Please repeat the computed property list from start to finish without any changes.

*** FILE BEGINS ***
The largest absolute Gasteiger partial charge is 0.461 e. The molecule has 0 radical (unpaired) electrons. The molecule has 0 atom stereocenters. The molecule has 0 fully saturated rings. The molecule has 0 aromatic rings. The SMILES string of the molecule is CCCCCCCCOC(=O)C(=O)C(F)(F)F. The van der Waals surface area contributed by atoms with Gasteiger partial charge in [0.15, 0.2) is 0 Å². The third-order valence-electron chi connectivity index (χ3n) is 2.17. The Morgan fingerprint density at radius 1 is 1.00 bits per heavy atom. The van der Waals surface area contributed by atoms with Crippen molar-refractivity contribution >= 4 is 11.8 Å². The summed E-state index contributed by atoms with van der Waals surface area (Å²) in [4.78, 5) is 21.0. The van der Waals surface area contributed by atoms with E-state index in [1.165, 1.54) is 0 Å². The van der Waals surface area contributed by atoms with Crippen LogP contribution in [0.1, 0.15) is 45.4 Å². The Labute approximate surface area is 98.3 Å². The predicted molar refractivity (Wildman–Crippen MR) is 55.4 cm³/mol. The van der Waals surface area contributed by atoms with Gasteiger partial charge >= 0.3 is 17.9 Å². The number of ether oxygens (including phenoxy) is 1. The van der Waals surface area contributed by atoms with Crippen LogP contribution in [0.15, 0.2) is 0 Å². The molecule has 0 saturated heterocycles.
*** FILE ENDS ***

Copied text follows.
The largest absolute Gasteiger partial charge is 0.461 e. The molecule has 0 radical (unpaired) electrons. The molecule has 0 atom stereocenters. The molecule has 0 fully saturated rings. The molecule has 0 aromatic rings. The SMILES string of the molecule is CCCCCCCCOC(=O)C(=O)C(F)(F)F. The van der Waals surface area contributed by atoms with Gasteiger partial charge in [0.15, 0.2) is 0 Å². The third-order valence-electron chi connectivity index (χ3n) is 2.17. The Morgan fingerprint density at radius 1 is 1.00 bits per heavy atom. The van der Waals surface area contributed by atoms with Crippen molar-refractivity contribution >= 4 is 11.8 Å². The summed E-state index contributed by atoms with van der Waals surface area (Å²) in [4.78, 5) is 21.0. The van der Waals surface area contributed by atoms with E-state index in [1.165, 1.54) is 0 Å². The van der Waals surface area contributed by atoms with Crippen LogP contribution in [0.1, 0.15) is 45.4 Å². The Labute approximate surface area is 98.3 Å². The predicted molar refractivity (Wildman–Crippen MR) is 55.4 cm³/mol. The van der Waals surface area contributed by atoms with Gasteiger partial charge >= 0.3 is 17.9 Å². The number of ether oxygens (including phenoxy) is 1. The van der Waals surface area contributed by atoms with Crippen LogP contribution in [0.15, 0.2) is 0 Å². The molecule has 0 saturated heterocycles.